Coco Gauff broke new ground by reaching the quarter-finals of the French Open – and the teenager is hungry for more.
The 17-year-old American caused a sensation when she made the fourth round at Wimbledon two years ago and repeated the feat at the Australian Open in 2020.
Now she has gone one better and, if her form in a 6-3 6-1 victory over Ons Jabeur is anything to go by, she is a legitimate contender for the title.
Gauff said: “It means a lot to me, especially as I have lost in the fourth round a couple of times, so it feels good to get over that hurdle. Today I played probably my best match so far in the tournament.
“It definitely does feel different. I just feel like it’s been, I guess professional. I feel like all my matches have been straightforward wins, like no crazy three sets and stuff. As we know, I have had a lot of those in the past.
“I just feel like this has been the most consistent tennis I have played at this level. Hopefully I can keep that going.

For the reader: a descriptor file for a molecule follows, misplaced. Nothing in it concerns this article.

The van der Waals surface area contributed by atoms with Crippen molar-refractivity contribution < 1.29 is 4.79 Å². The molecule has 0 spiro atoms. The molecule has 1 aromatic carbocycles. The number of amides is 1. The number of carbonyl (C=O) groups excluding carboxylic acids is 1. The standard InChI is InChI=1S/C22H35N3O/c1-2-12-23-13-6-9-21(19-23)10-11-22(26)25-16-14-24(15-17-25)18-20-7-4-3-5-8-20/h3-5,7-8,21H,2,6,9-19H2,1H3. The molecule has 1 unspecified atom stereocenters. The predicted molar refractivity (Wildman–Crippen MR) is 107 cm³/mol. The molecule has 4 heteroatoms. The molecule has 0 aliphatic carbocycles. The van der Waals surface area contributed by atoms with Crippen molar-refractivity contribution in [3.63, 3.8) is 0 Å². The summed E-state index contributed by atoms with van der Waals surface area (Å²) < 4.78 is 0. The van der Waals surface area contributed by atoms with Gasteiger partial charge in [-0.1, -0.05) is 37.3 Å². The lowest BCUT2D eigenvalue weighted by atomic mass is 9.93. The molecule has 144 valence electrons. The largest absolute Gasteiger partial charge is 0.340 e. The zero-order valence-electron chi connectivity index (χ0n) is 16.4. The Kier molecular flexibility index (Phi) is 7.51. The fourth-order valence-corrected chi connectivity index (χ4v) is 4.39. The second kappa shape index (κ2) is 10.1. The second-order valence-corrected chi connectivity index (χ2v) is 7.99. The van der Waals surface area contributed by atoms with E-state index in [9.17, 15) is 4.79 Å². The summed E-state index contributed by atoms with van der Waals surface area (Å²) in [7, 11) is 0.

Gauff has been in excellent form on the European clay, winning a title in Parma and rising to a career-high ranking of 25 in the world.
She was dominant in all areas against Tunisian Jabeur but particularly on serve, dropping just nine points on her own delivery in the match to cruise into the last eight.
In the last eight, the teenager will face another first-time slam quarter-finalist – in singles at least – in Czech Barbora Krejcikova.
The 25-year-old was even more dominant, beating former finalist Sloane Stephens 6-2 6-0.
Stephens had looked in good form but she made a slow start and never recovered, hitting 26 unforced errors compared to just nine winners.
Krejcikova is better known as a doubles player but she has been climbing the singles ladder and is now on a nine-match winning run after claiming a WTA title in Strasbourg.
She said she was so stressed out before the match on Monday she needed a pep talk from her psychologist to convince her to step onto the court.
“I was actually crying … We talked about it a lot, and, she told me like, ‘This is something … if you can overcome this, what you feel right now, it’s going to be a huge win, and it doesn’t matter if you’re gonna win on the court or lose on the court, because it’s going to be a personal win’.”
Mental health has been in the spotlight at the tournament since the early withdrawal of Naomi Osaka, who was fined heavily by the grand slams organisers and warned of expulsion after boycotting her first press conference having cited mental health concerns.